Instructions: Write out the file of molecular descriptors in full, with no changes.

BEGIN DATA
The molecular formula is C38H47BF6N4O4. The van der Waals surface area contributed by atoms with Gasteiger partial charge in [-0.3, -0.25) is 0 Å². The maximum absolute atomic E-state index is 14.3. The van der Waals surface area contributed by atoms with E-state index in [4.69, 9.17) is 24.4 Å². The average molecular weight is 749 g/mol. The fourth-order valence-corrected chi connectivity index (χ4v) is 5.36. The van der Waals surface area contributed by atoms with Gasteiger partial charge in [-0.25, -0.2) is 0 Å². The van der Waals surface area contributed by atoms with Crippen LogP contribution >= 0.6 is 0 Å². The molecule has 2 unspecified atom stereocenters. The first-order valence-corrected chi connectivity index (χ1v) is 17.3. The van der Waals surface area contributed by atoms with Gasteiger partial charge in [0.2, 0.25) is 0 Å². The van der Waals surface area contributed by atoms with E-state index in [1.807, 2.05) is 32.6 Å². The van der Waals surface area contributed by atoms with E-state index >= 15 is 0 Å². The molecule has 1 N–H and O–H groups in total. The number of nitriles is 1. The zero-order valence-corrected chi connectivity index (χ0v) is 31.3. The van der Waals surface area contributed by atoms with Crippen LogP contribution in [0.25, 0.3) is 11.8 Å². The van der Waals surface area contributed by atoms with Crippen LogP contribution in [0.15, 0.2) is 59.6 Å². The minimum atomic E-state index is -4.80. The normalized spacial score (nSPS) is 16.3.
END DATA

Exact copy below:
The molecular formula is C38H47BF6N4O4. The van der Waals surface area contributed by atoms with Gasteiger partial charge in [-0.3, -0.25) is 0 Å². The maximum absolute atomic E-state index is 14.3. The van der Waals surface area contributed by atoms with E-state index in [4.69, 9.17) is 24.4 Å². The average molecular weight is 749 g/mol. The fourth-order valence-corrected chi connectivity index (χ4v) is 5.36. The van der Waals surface area contributed by atoms with Gasteiger partial charge in [-0.25, -0.2) is 0 Å². The van der Waals surface area contributed by atoms with Crippen LogP contribution >= 0.6 is 0 Å². The molecule has 2 unspecified atom stereocenters. The first-order valence-corrected chi connectivity index (χ1v) is 17.3. The van der Waals surface area contributed by atoms with Gasteiger partial charge in [0.2, 0.25) is 0 Å². The van der Waals surface area contributed by atoms with E-state index in [1.807, 2.05) is 32.6 Å². The van der Waals surface area contributed by atoms with E-state index >= 15 is 0 Å². The molecule has 1 N–H and O–H groups in total. The number of nitriles is 1. The zero-order valence-corrected chi connectivity index (χ0v) is 31.3. The van der Waals surface area contributed by atoms with Crippen LogP contribution in [0.25, 0.3) is 11.8 Å². The van der Waals surface area contributed by atoms with Crippen LogP contribution in [0.15, 0.2) is 59.6 Å². The minimum atomic E-state index is -4.80. The normalized spacial score (nSPS) is 16.3.